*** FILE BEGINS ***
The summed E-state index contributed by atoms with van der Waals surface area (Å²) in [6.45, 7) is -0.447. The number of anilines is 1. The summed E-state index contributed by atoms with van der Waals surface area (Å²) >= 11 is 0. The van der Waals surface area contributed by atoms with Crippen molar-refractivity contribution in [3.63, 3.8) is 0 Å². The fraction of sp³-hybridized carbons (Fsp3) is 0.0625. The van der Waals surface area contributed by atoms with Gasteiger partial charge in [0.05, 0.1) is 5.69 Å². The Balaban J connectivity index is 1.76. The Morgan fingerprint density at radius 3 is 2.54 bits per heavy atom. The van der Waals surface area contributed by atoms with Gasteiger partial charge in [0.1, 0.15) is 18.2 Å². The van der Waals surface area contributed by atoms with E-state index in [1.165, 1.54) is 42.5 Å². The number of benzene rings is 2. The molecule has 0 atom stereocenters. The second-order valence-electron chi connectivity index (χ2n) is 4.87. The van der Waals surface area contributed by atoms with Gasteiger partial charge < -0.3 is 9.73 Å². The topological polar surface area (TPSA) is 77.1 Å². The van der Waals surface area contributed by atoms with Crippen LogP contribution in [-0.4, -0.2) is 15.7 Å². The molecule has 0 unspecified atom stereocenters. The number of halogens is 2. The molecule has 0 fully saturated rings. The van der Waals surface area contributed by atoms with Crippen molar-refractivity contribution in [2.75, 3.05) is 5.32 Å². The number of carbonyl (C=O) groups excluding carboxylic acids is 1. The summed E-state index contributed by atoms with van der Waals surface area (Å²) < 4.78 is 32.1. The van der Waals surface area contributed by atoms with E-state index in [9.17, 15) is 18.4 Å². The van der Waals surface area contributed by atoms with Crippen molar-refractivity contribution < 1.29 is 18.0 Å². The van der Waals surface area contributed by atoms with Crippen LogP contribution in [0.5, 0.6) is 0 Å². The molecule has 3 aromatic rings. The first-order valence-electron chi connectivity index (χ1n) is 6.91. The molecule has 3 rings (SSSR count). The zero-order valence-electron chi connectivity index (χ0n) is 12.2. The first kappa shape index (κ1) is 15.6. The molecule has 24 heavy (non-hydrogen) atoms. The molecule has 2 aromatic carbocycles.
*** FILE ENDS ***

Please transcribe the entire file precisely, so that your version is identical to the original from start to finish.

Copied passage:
The summed E-state index contributed by atoms with van der Waals surface area (Å²) in [6.45, 7) is -0.447. The number of anilines is 1. The summed E-state index contributed by atoms with van der Waals surface area (Å²) >= 11 is 0. The van der Waals surface area contributed by atoms with Crippen molar-refractivity contribution in [3.63, 3.8) is 0 Å². The fraction of sp³-hybridized carbons (Fsp3) is 0.0625. The van der Waals surface area contributed by atoms with Gasteiger partial charge in [0.05, 0.1) is 5.69 Å². The Balaban J connectivity index is 1.76. The Morgan fingerprint density at radius 3 is 2.54 bits per heavy atom. The van der Waals surface area contributed by atoms with Gasteiger partial charge in [0.1, 0.15) is 18.2 Å². The van der Waals surface area contributed by atoms with E-state index in [1.165, 1.54) is 42.5 Å². The number of benzene rings is 2. The molecule has 0 atom stereocenters. The second-order valence-electron chi connectivity index (χ2n) is 4.87. The van der Waals surface area contributed by atoms with Gasteiger partial charge < -0.3 is 9.73 Å². The topological polar surface area (TPSA) is 77.1 Å². The van der Waals surface area contributed by atoms with Crippen LogP contribution in [-0.4, -0.2) is 15.7 Å². The molecule has 0 unspecified atom stereocenters. The number of halogens is 2. The molecule has 0 fully saturated rings. The van der Waals surface area contributed by atoms with Crippen molar-refractivity contribution in [2.75, 3.05) is 5.32 Å². The number of carbonyl (C=O) groups excluding carboxylic acids is 1. The summed E-state index contributed by atoms with van der Waals surface area (Å²) < 4.78 is 32.1. The van der Waals surface area contributed by atoms with E-state index in [9.17, 15) is 18.4 Å². The van der Waals surface area contributed by atoms with Crippen molar-refractivity contribution < 1.29 is 18.0 Å². The van der Waals surface area contributed by atoms with Crippen LogP contribution in [0.5, 0.6) is 0 Å². The molecule has 3 aromatic rings. The first-order valence-electron chi connectivity index (χ1n) is 6.91. The molecule has 3 rings (SSSR count). The zero-order valence-electron chi connectivity index (χ0n) is 12.2. The first kappa shape index (κ1) is 15.6. The molecule has 24 heavy (non-hydrogen) atoms. The molecule has 2 aromatic carbocycles.